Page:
Emotion & Well-being Sleep

Tired All The Time? 5 Things You Can Do To Improve The Quality of Your Sleep

It's 7am, you wake up, turn the light on and think to yourself, "why am I so damn tired?".  Your clock indicates that you got that 8 hours of sleep, having gone to bed at 11pm the previous night. So why do you want to just curl up back into bed, like a toasty cinnamon bun (hats off to you if you recognise this reference), and fall straight back to sleep? It all comes down to the quality of sleep, rather than the quantity. Luckily for us, this is something that we can control, so lets get to it!

#1 It’s Bedtime!

I’m afraid it’s time to go back to your routes, and adopt a bedtime. “What? But I’m not a 12 year old child?”. Be that as it may, heading to bed at a reasonable time is essential if we wish to get a good nights sleep. Specifically, we want to try head to bed at around 10pm. Research suggests that there is a ‘golden window’ during which we need to sleep, between the hours of 10pm-2am.

During this time, our body is hard at work when we sleep, secreting huge amounts of hormones to help us recover from that long day of work. So 8 hours of sleep during this window will work wonders for your energy levels the next morning.

#2 Avoid Big Meals Before Bed.

There are often days where we don’t get a second breath, sometimes meaning we don’t find the time to eat. Understandably, this can lead to overeating late on in the evening.

This is not necessarily the best thing in the world when we are looking to go to sleep an hour or two afterwards. Some studies have shown the role of tryptophan in causing sleepiness, given its relation to serotonin and melatonin, which are both involved in helping us sleep. However, research on this is controversial, as many scientists believe that the tryptophan found in food is is not enough to affect our sleep.

Still, try to avoid a big meal right before bed. As a general rule try and have dinner at least three hours before you hit the hay.

#3 Put Down The Phone!

Have you ever wondered why we find it more difficult to wake during the winter time?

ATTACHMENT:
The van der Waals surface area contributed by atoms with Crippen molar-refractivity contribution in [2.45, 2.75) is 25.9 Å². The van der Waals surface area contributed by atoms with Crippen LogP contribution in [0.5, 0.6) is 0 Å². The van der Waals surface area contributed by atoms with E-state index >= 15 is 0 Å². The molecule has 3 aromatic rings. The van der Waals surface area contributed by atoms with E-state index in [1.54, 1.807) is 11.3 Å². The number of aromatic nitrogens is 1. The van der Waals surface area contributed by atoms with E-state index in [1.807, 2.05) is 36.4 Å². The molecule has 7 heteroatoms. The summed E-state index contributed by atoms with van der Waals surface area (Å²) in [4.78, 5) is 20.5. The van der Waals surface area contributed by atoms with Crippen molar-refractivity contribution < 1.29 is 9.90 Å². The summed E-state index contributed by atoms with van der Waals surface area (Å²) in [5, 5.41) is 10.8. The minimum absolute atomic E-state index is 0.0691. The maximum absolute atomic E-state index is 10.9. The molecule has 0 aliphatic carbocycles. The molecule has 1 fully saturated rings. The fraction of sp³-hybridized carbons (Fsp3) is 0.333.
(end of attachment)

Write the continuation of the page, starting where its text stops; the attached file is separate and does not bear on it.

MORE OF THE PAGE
As the days get shorter, it becomes darker. Our bodies are trained to induce sleep when light fades. So when we wake up and it is still dark, your body has not begun to wake you up.

The same principle applies to smartphones or any technological device. The light emitted from your phone, iPad, TV, PC, whatever it is, causes melatonin production to slow down. This hormone helps us to sleep, so less of it is bad news for us sleep lovers.

As a result, we feel more awake. So instead of checking Instagram before bed, read a book or listen to some calm music.

#4 Chill Out!

When you go to bed, ensure that the conditions of your room are not uncomfortable. Particularly, you should be looking to sleep in colder conditions. Keeping your room between 60-67 degrees Fahrenheit helps to initiate rest.

Therefore, the colder your room, the quicker you will find your core body temperature dropping to get you ready for sleep.

Plus, it forces your body to produce more levels of our old friend melatonin, also preparing you to get some shut-eye.

#5 Relax. 

I know it’s not possible all of the time, but having a good relax before you go to bed can really do wonders for your sleep. It is easy to become distracted when you go to sleep, particularly if you are stressed about something. But we as sleep specialists, need to avoid these feelings of stress, as it can result in the production of cortisol. Higher levels of cortisol are associated with increased alertness, which is exactly what we want when we head to sleep (sense the sarcasm).

If you find relaxation tricky, there are a few techniques that you can use to improve your skills. Progressive muscle relaxation involves the tension and relaxation of your body’s major muscle groups, a great way to reduce some of the physical tension you might have been carrying throughout the day.

The use of imagery is also a technique that I have been using for a long time. It involves immersing yourself in a calm and peaceful imaginary environment, giving you more control over your mind and feelings of stress. So, take a breath… and relax. 🙂

Take-home message. Hopefully you can apply some of these tips to your life, to help improve the quality of your sleep. Don’t try to implement them all in one go, instead, adopt each one over a period of time. That way you make sure that these habits become embedded in your routine. Remember – the quality of your sleep can also determine how you feel, so don’t neglect it!

Let us know down below what you do to help improve the quality of your sleep. It is quality over quantity, or do you disagree? We are curious to hear your opinion! 🙂

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